[Marxism] Another Look at Daniel Ortega and the Sandinista Struggle

Fred Fuentes fred.fuentes at gmail.com
Sun May 8 07:43:50 MDT 2005

Autumn of the Revolutionary
Another Look at Daneil Ortega and the Sandinista Struggle

"This movement is national and anti-imperialist. We fly the flag of
freedom for Nicaragua and for all Latin America. And on the social
level it's a people's movement, we stand for the advancement of social

Augusto C. Sandino 

In 1911, Nicaragua was occupied by a force of United States Marines
that invaded to protect United States interests. This was just the
next of a series of US "interventions" and invasions of Nicaragua. The
marines remained till 1925, then returned again in 1926, to quell a
rebellion organized by a Nicaraguan, Augusto C. Sandino, who grew up
under this US occupation. His guerrilla forces were never defeated,
despite the deployment of 12,000 troops and the use of aerial
bombardment. The Marines left Nicaragua in 1933, after the US had
trained a Nicaraguan security force, The National Guard. In 1934,
Sandino was assassinated by Anastasio Somoza Garcia, a United
States-trained officer who was the head of the National Guard, in a
treacherous act of betrayal after a negotiated disarmament of
Sandino's forces. Hundreds of disarmed Sandinista fighters were
slaughtered at this time by the forces of Somoza. This massacre
ushered in the brutal 45-year reign of the Somoza dictatorship.
Anastasio ruled till 1956, when poet Rigoberto Lopez Perez ended his
life with four bullets delivered as the ruler was drinking the night
away at a party. His elder son, Luis Somoza Debayle ruled till 1967,
when his heart gave out - his brother Anastasio Somoza Debayle took
the reins. When he was forced from power in 1979, he owned one fifth
of the farmland of Nicaragua, two meat packing plants licensed for
export, three of the six sugar mills, 168 factories comprising one
quarter of the national output of the nation, the national airlines, a
radio and television station, and the Mercedes Benz dealership. He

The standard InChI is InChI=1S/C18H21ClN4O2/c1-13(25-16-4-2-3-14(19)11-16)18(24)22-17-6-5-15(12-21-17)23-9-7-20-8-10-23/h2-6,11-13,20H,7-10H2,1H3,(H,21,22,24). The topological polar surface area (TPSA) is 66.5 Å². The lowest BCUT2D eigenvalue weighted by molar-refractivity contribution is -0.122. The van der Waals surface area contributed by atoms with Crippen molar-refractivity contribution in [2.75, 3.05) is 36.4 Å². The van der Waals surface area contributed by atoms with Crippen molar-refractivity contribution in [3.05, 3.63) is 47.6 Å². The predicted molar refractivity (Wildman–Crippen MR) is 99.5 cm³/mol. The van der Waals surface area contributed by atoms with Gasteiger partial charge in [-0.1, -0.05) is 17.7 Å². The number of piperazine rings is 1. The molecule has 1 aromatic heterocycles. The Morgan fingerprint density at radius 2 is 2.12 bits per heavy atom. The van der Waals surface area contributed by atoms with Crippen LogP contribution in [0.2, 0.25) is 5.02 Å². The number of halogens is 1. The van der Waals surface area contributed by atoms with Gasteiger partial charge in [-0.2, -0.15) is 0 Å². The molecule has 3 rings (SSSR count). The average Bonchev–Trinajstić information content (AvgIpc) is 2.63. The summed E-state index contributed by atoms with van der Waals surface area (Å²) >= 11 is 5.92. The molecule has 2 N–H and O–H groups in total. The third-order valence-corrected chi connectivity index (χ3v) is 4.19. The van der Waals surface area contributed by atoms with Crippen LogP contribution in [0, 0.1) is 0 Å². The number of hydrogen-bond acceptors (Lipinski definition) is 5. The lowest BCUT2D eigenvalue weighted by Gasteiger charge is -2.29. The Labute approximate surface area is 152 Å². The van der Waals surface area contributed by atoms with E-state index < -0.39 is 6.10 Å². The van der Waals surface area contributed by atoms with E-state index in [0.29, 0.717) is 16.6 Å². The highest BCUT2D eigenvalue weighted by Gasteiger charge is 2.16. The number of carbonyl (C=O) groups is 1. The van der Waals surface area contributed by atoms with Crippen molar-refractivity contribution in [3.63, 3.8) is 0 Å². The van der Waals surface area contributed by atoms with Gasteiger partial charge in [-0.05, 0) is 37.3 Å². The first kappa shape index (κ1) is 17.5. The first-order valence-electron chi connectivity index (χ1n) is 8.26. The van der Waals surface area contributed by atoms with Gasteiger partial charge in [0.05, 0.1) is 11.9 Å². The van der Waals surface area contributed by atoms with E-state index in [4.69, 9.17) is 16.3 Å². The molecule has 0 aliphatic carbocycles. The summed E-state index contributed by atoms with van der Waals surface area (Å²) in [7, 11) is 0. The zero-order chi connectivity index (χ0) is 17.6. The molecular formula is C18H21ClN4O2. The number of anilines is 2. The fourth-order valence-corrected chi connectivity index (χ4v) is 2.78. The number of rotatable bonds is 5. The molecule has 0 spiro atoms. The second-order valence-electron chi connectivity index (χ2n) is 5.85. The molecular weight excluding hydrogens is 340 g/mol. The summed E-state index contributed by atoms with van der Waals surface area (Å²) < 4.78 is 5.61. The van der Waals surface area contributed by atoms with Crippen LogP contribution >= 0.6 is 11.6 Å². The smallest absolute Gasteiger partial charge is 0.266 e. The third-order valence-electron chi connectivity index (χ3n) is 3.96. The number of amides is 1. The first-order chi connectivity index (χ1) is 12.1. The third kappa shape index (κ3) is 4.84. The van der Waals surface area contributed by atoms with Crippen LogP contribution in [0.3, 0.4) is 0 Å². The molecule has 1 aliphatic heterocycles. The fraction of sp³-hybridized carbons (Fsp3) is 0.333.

financed his enterprises with his own banks and the national treasury.
He had bankrupted a nation for his personal benefit. During the rule
of the Somozas, the National Guard quelled dissent with assassination,
torture and imprisonment. The United States took the position that
this family dictatorship was acceptable because the Somozas were
ever-staunch defenders of US interests. "He's a son of a bitch, but
he's our son-of-a-bitch", as President Franklin Delano Roosevelt
described Anastasio, the father of the dynasty. The Nicaraguan people
paid with their lives.

In 1961, Carlos Fonseca founded the Frente Sandinista de Liberación
Nacional (FSLN) to resist and overthrow the rule of Somoza in the
spirit of Sandino. Carlos died in a battle against Somoza's army near
Matagalpa in 1976. The FSLN went on to lead a broad uprising against
the Somoza government which was successful in 1979. The new government
of Nicaragua was a "Sandinista" government. The initial ruling junta
was a broad-based group of the resistance to Somoza that included
Daniel Ortega, Tomas Borge, Fr. Ernesto Cardenal, Moises Hassan,
Violeta Chamorro, and businessman Alfonso Robelo.

Violeta was of the aristocracy of Nicaragua, the wife of newspaper
publisher Pedro Chamorro. Pedro was a long-time political opponent of
Somoza who was assassinated in 1978, presumably by Somoza, and whose
murder consolidated the support of even the middle and rich classes of
Nicaragua against the mad despot, in support of the revolution. She
and Alfonso Robelo could not accept the political program of the
Sandinistas and both left the ruling junta in 1980. As Tomás Borge, a
Sandinista from the early years, stated with regard to Alfonso, "it
must be very difficult for a man worth $21,000,000 to be part of a

Between 1979 and 1984, Nicaraguans organized to create a new society.
By 1983, a literacy campaign had dropped illiteracy rates from over
50% to 13%, 184,000 small farmers were given land, and vaccination
campaigns and new health clinics had dropped infant mortality and
raised life expectancy, leading the World Health Organization to call
Nicaragua a "Model Nation in Health Attention". Hope was in the air.

War was in the air, also. Reagan unleashed the CIA to generate a war
against this nascent government of the people in the form of a
"contra" army formed out of the remnants of Somoza's National Guard.
They attacked civilian targets throughout Nicaragua beginning in 1981,
killing tens of thousands, and causing billions of dollars in economic
damage. In 1984, Nicaragua held elections recognized as valid by the
international community, but discounted by the United States. Daniel
Ortega, a member of the Directorate of the Sandinista Party won the
elections with 67% of the vote. He was an eloquent and often fiery
speaker against the intervention of the United States.

Throughout the 1980's the war and economic embargo of the US
continued, sucking the energy out of Nicaraguan society. In the
mid-1980's one could feel the pressures of the war taking their toll
on the spirit of the people. I participated in the work brigades of
these times. In 1983 and 1985, I cut coffee with other internationals
and Nicaraguan "volunteers" from the cities, in the hills of the
Segovias and in El Crucero near Managua. I felt the difference between
these two trips in the enthusiasm of the people for the struggle, and
came to the conclusion that the real battle for Nicaragua would occur